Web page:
behalf of his Brazilian boyfriend? Well this week another MP was suspended from the House of Commons for his part in a
bogus immigration application by a Brazilian former male escort he employed as a parliamentary assistant.

A committee said that the MP had been "unwise" to employ the Brazilian since "past experience indicates how
the employment in Westminster of a person with a history of work in the sex industry can become a cause of public
scandal." The price of love for the MP came high, not only in terms of prestige but also in cash—the hopeless, hapless English
lovebird loaned his Brazilian paramour 4,000 pounds sterling (about US$ 6,000) and admitted that he did not expect to receive it
back. Coitadinho! (Poor thing!) For any unemployed Brazilian rent boys looking for an opportunity, my advice is get on the
next plane to London and hang about the lobbies and tearooms of the House of Commons.


According to local press reports, 11 members of drug trafficking gangs in Rio de Janeiro were killed in a day of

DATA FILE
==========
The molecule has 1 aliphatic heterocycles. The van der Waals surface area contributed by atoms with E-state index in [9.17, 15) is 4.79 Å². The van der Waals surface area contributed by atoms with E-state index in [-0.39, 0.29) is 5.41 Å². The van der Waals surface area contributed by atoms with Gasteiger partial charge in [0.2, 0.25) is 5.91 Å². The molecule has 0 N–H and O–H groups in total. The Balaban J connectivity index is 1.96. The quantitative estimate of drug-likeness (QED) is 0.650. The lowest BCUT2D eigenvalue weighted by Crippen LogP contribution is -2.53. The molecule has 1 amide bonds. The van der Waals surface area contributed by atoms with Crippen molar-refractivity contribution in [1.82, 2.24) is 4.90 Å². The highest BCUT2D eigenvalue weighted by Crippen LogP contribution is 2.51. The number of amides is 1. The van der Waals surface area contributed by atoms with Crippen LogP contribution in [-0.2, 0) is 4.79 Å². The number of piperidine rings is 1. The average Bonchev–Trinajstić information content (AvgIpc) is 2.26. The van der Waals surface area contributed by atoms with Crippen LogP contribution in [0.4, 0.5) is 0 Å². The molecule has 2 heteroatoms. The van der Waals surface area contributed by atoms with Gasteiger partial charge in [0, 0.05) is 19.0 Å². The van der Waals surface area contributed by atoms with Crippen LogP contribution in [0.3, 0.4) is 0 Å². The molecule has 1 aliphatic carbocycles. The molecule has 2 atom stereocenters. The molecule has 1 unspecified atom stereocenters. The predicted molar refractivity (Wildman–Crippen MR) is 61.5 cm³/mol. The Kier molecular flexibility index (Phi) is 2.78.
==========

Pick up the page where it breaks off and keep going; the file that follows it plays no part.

violence this week. How most of them died depends on which police force you believe. One section says the deaths occurred in
shootouts between two rival factions while a spokeswoman for another section said the majority of deaths resulted from a gun
battle between the gangsters and the police. With law enforcement in the hands of people who cannot agree on something as
clear cut as a major gun battle in the country’s second largest city, can anyone wonder why many victims crime don’t bother
to report even serious crime like robberies and assaults?

1 There is no room for this story here but no soap opera
novela could have been as sensational as this tale.


John Fitzpatrick is a Scottish journalist who first visited Brazil in 1987 and has lived in São Paulo since 1995.
He writes on politics and finance and runs his own company, Celtic Comunicações, which specializes in editorial and translation services for Brazilian and foreign clients. You can reach him at 

© John Fitzpatrick 2003